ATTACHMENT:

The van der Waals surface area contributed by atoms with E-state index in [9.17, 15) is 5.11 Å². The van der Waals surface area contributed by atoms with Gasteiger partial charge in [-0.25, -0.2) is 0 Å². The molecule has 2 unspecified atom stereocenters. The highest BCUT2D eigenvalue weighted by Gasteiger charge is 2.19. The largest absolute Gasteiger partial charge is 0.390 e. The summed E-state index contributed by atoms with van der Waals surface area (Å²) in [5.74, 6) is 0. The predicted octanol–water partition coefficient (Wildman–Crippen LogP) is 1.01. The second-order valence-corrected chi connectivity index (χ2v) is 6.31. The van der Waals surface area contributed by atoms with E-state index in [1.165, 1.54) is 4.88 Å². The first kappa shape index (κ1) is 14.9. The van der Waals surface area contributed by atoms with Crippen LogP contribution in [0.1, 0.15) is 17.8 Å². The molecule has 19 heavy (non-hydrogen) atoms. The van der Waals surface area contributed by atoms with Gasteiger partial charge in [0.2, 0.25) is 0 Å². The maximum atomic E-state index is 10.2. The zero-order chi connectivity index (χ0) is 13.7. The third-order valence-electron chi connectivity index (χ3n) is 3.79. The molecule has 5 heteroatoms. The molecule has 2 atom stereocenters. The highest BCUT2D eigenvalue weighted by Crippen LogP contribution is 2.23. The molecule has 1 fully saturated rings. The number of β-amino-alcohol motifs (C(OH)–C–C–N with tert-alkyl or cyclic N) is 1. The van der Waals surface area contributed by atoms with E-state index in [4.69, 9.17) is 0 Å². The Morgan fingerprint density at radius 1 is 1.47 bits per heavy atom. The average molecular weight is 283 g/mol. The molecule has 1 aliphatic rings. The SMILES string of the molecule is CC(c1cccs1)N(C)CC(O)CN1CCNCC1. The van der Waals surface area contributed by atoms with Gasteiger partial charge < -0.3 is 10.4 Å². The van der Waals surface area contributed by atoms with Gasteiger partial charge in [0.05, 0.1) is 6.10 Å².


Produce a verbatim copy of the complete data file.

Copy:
The van der Waals surface area contributed by atoms with E-state index in [9.17, 15) is 5.11 Å². The van der Waals surface area contributed by atoms with Gasteiger partial charge in [-0.25, -0.2) is 0 Å². The molecule has 2 unspecified atom stereocenters. The highest BCUT2D eigenvalue weighted by Gasteiger charge is 2.19. The largest absolute Gasteiger partial charge is 0.390 e. The summed E-state index contributed by atoms with van der Waals surface area (Å²) in [5.74, 6) is 0. The predicted octanol–water partition coefficient (Wildman–Crippen LogP) is 1.01. The second-order valence-corrected chi connectivity index (χ2v) is 6.31. The van der Waals surface area contributed by atoms with E-state index in [1.165, 1.54) is 4.88 Å². The first kappa shape index (κ1) is 14.9. The van der Waals surface area contributed by atoms with Crippen LogP contribution in [0.1, 0.15) is 17.8 Å². The molecule has 19 heavy (non-hydrogen) atoms. The van der Waals surface area contributed by atoms with Gasteiger partial charge in [0.2, 0.25) is 0 Å². The maximum atomic E-state index is 10.2. The zero-order chi connectivity index (χ0) is 13.7. The third-order valence-electron chi connectivity index (χ3n) is 3.79. The molecule has 5 heteroatoms. The molecule has 2 atom stereocenters. The highest BCUT2D eigenvalue weighted by Crippen LogP contribution is 2.23. The molecule has 1 fully saturated rings. The number of β-amino-alcohol motifs (C(OH)–C–C–N with tert-alkyl or cyclic N) is 1. The van der Waals surface area contributed by atoms with E-state index in [4.69, 9.17) is 0 Å². The Morgan fingerprint density at radius 1 is 1.47 bits per heavy atom. The average molecular weight is 283 g/mol. The molecule has 1 aliphatic rings. The SMILES string of the molecule is CC(c1cccs1)N(C)CC(O)CN1CCNCC1. The van der Waals surface area contributed by atoms with Gasteiger partial charge < -0.3 is 10.4 Å². The van der Waals surface area contributed by atoms with Gasteiger partial charge in [0.05, 0.1) is 6.10 Å².